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Why Superman Endures

by Bill Galvan, August 1997

As we prepare for Superman's 60th anniversary, we should reflect on what makes Superman so special and why he has endured for so long. Having been a Superman fan for more than 20 years, I can only offer my slightly biased opinions on why that might be.

First off, Superman is an original. The character practically started the comic book industry as we know it today. Whether he should shoulder the blame for that fact is a debate for another time, so let's concentrate on the positives. Most all comic book superhero stories follow the same pattern as set by Superman. An individual possessed of amazing powers uses these abilities to defend the innocent and fight the bad guys. Sure, there were others that came before, The Shadow, The Phantom, but neither were comic-book superheroes before Superman. He set the standard.

Second, the character embodies the ultimate fantasies of power and goodness. Who hasn't always wanted to make the last minute save, to be looked to as an inspiration? Who hasn't thought of themselves as a Clark Kent, hiding an inner strength that nobody else knows about? Superman plays upon all these themes, and readers have identified with them readily.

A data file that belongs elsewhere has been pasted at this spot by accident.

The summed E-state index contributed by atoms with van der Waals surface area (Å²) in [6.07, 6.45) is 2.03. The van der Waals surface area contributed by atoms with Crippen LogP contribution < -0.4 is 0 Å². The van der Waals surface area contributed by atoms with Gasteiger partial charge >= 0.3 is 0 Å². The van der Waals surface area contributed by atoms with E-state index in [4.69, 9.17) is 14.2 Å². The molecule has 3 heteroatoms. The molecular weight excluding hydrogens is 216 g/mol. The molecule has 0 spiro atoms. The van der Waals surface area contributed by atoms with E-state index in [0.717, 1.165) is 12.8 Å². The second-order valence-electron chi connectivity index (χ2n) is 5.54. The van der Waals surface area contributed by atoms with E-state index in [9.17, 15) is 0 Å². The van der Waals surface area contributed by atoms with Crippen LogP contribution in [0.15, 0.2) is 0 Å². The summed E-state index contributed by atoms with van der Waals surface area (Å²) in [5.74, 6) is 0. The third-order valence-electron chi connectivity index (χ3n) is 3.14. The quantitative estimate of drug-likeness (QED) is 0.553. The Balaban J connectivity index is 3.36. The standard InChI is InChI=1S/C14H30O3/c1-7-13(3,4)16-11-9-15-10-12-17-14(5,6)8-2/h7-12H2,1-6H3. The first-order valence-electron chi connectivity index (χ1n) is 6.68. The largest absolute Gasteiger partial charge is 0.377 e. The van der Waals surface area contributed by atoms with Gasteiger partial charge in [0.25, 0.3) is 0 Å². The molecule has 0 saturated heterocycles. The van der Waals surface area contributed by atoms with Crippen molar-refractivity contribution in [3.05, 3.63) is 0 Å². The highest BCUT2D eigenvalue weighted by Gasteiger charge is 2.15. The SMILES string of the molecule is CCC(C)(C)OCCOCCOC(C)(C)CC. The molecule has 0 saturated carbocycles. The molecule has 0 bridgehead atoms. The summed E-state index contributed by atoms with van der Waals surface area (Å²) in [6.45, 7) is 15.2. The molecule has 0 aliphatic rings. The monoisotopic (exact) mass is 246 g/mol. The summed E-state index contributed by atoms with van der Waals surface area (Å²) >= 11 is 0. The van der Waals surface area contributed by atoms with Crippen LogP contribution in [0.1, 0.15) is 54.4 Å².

Third, Superman has many different facets of character on which to draw upon for limitless stories. Clark Kent, the kansas farm boy turned metropolitan newspaper reporter. Superman, the ultimate superhero and most powerful being on the planet. Kal-el, the alien child from another planet where the possibilities are endless.

Let's also consider the "unknown" facts about Superman's character that make him as contemporary as his Image and Marvel peers. He is a loner. Despite Lois, Superman has no sidekick in which to share his adventures. Batman has a great reputation as a hard-boiled gritty loner, but still finds a place for Robin to tag along. Superman fights his never-ending battle alone.

He is probably one of the most "realistic" characters there is. His powers may be fantastic, but his real identity is one that is easily attainable. He is not a millionaire playboy, but a reporter for a major newspaper. His occupation touches crime, politics, corruption, the daily lives of everyone. In today's comic market it's easy to call stories with sad endings more "realistic" but in my opinion, Superman's identity is more realistic than most.

Of course, these reasons I've mentioned only touch the surface of Superman's popularity. After 60 years, Superman is still the premiere superhero of the 20th century. And I have no doubt that his popularity will continue into the next millenium.

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